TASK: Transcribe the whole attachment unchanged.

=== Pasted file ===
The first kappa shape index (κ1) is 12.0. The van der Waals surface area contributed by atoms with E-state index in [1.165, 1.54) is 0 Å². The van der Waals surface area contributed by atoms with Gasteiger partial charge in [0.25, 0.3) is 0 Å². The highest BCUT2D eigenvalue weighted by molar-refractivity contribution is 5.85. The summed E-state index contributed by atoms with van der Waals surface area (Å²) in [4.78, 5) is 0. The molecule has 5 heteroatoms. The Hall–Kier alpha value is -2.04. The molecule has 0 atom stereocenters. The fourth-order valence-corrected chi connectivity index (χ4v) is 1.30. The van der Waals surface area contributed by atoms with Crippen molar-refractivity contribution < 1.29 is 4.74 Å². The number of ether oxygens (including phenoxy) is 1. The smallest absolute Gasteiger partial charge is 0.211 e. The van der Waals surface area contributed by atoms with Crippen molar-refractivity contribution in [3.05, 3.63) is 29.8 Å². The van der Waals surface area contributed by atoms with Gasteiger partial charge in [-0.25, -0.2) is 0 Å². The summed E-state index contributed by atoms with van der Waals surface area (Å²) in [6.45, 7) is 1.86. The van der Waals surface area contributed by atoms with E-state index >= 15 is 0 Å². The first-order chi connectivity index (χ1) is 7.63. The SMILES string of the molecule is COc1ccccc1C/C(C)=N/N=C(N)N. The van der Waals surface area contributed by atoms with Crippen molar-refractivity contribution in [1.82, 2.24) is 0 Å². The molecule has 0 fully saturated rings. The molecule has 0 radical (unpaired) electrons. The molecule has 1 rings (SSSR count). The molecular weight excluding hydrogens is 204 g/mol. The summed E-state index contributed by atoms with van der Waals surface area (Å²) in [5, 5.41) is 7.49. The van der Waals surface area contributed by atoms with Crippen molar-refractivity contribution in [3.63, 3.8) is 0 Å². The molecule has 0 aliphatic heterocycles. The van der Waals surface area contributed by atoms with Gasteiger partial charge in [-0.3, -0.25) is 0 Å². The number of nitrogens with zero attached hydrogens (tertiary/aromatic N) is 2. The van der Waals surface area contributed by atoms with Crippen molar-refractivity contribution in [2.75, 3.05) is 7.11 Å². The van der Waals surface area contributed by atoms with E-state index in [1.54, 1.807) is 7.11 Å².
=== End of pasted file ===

The first kappa shape index (κ1) is 12.0. The van der Waals surface area contributed by atoms with E-state index in [1.165, 1.54) is 0 Å². The van der Waals surface area contributed by atoms with Gasteiger partial charge in [0.25, 0.3) is 0 Å². The highest BCUT2D eigenvalue weighted by molar-refractivity contribution is 5.85. The summed E-state index contributed by atoms with van der Waals surface area (Å²) in [4.78, 5) is 0. The molecule has 5 heteroatoms. The Hall–Kier alpha value is -2.04. The molecule has 0 atom stereocenters. The fourth-order valence-corrected chi connectivity index (χ4v) is 1.30. The van der Waals surface area contributed by atoms with Crippen molar-refractivity contribution < 1.29 is 4.74 Å². The number of ether oxygens (including phenoxy) is 1. The smallest absolute Gasteiger partial charge is 0.211 e. The van der Waals surface area contributed by atoms with Crippen molar-refractivity contribution in [3.05, 3.63) is 29.8 Å². The van der Waals surface area contributed by atoms with Gasteiger partial charge in [-0.25, -0.2) is 0 Å². The summed E-state index contributed by atoms with van der Waals surface area (Å²) in [6.45, 7) is 1.86. The van der Waals surface area contributed by atoms with E-state index >= 15 is 0 Å². The first-order chi connectivity index (χ1) is 7.63. The SMILES string of the molecule is COc1ccccc1C/C(C)=N/N=C(N)N. The van der Waals surface area contributed by atoms with Crippen molar-refractivity contribution in [1.82, 2.24) is 0 Å². The molecule has 0 fully saturated rings. The molecule has 0 radical (unpaired) electrons. The molecule has 1 rings (SSSR count). The molecular weight excluding hydrogens is 204 g/mol. The summed E-state index contributed by atoms with van der Waals surface area (Å²) in [5, 5.41) is 7.49. The van der Waals surface area contributed by atoms with Crippen molar-refractivity contribution in [3.63, 3.8) is 0 Å². The molecule has 0 aliphatic heterocycles. The van der Waals surface area contributed by atoms with Gasteiger partial charge in [-0.3, -0.25) is 0 Å². The number of nitrogens with zero attached hydrogens (tertiary/aromatic N) is 2. The van der Waals surface area contributed by atoms with Crippen molar-refractivity contribution in [2.75, 3.05) is 7.11 Å². The van der Waals surface area contributed by atoms with E-state index in [1.54, 1.807) is 7.11 Å².